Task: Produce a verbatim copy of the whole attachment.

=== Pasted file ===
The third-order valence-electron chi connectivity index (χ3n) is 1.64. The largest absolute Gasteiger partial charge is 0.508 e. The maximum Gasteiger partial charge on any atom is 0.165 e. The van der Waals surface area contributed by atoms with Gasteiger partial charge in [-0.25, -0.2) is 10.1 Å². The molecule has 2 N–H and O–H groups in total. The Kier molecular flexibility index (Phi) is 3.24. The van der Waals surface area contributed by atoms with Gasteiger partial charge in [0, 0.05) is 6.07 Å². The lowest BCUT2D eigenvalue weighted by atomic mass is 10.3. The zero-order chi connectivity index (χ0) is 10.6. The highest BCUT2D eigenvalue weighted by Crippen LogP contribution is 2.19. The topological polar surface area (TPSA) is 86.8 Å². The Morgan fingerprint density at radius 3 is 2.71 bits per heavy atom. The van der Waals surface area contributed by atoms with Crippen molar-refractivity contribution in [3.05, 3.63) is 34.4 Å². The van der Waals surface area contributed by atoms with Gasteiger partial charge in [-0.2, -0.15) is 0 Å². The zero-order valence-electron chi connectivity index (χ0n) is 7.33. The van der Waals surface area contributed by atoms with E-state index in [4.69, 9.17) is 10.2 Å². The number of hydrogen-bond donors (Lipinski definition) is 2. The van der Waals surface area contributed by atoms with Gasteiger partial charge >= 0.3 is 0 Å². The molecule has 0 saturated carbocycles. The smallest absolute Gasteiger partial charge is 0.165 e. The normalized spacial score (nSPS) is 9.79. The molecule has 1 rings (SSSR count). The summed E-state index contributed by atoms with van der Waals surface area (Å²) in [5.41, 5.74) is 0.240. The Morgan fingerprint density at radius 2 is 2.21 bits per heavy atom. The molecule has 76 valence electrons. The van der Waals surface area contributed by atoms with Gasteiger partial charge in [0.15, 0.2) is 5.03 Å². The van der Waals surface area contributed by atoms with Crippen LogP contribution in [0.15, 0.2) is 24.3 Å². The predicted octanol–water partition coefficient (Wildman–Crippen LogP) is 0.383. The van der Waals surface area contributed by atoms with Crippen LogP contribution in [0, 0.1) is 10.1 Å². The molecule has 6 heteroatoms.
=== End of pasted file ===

The third-order valence-electron chi connectivity index (χ3n) is 1.64. The largest absolute Gasteiger partial charge is 0.508 e. The maximum Gasteiger partial charge on any atom is 0.165 e. The van der Waals surface area contributed by atoms with Gasteiger partial charge in [-0.25, -0.2) is 10.1 Å². The molecule has 2 N–H and O–H groups in total. The Kier molecular flexibility index (Phi) is 3.24. The van der Waals surface area contributed by atoms with Gasteiger partial charge in [0, 0.05) is 6.07 Å². The lowest BCUT2D eigenvalue weighted by atomic mass is 10.3. The zero-order chi connectivity index (χ0) is 10.6. The highest BCUT2D eigenvalue weighted by Crippen LogP contribution is 2.19. The topological polar surface area (TPSA) is 86.8 Å². The Morgan fingerprint density at radius 3 is 2.71 bits per heavy atom. The van der Waals surface area contributed by atoms with Crippen molar-refractivity contribution in [3.05, 3.63) is 34.4 Å². The van der Waals surface area contributed by atoms with Gasteiger partial charge in [-0.2, -0.15) is 0 Å². The zero-order valence-electron chi connectivity index (χ0n) is 7.33. The van der Waals surface area contributed by atoms with E-state index in [4.69, 9.17) is 10.2 Å². The number of hydrogen-bond donors (Lipinski definition) is 2. The van der Waals surface area contributed by atoms with Gasteiger partial charge >= 0.3 is 0 Å². The molecule has 0 saturated carbocycles. The smallest absolute Gasteiger partial charge is 0.165 e. The normalized spacial score (nSPS) is 9.79. The molecule has 1 rings (SSSR count). The summed E-state index contributed by atoms with van der Waals surface area (Å²) in [5.41, 5.74) is 0.240. The Morgan fingerprint density at radius 2 is 2.21 bits per heavy atom. The molecule has 76 valence electrons. The van der Waals surface area contributed by atoms with Gasteiger partial charge in [0.15, 0.2) is 5.03 Å². The van der Waals surface area contributed by atoms with Crippen LogP contribution in [0.15, 0.2) is 24.3 Å². The predicted octanol–water partition coefficient (Wildman–Crippen LogP) is 0.383. The van der Waals surface area contributed by atoms with Crippen LogP contribution in [0, 0.1) is 10.1 Å². The molecule has 6 heteroatoms.